The global roll-out of HIV treatment has saved millions of lives: an estimated 16.5 million AIDS-related deaths have been averted since 2001. In 2020, there were 680 000 deaths from AIDS-related causes, a decline of 58% from 2001 to 2020.
Four decades after the first AIDS cases emerged, new data confirmed that millions of lives were saved as medical treatments were deployed worldwide, UNAIDS notes.
At least 40 countries are on track to achieve a 90% reduction in AIDS-related mortality by 2030, including nine nations in eastern and southern Africa.
In the same way, it was stressed that these encouraging figures are not unrelated to HIV testing and treatment policy promoted by UNAIDS around the world.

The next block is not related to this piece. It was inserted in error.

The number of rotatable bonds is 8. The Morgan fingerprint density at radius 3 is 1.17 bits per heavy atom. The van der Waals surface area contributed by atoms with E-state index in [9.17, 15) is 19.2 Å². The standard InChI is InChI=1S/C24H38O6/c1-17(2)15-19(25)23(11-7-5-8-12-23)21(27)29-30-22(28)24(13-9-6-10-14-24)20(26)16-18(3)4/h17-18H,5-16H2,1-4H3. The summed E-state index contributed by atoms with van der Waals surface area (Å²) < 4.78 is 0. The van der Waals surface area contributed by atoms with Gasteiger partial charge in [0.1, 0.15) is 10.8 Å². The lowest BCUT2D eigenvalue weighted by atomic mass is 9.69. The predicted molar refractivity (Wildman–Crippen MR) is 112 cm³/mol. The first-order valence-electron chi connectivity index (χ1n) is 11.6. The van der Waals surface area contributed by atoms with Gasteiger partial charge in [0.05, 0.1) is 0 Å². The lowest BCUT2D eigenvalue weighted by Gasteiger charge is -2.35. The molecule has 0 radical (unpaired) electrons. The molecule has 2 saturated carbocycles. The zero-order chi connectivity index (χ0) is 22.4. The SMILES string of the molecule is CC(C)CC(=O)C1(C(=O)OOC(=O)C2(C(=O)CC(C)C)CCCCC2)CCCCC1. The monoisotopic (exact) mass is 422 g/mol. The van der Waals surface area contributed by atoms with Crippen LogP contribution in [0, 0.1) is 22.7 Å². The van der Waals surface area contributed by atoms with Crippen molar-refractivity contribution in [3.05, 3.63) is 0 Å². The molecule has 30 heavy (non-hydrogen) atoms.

At the end of 2020, 84% of people living with HIV knew their HIV status, 73% were accessing antiretroviral therapy, and 66% virally suppressed.
Likewise, among the 37.7 million people living with HIV globally in 2020, an estimated 27.5 million people living with HIV were on treatment – a number that has more than tripled since 2010, but that is still short of the 2020 target of 30 million.
HIV testing and treatment have increased significantly in last 20 years, but health service gaps become disproportionate among children, UNAIDS warned.
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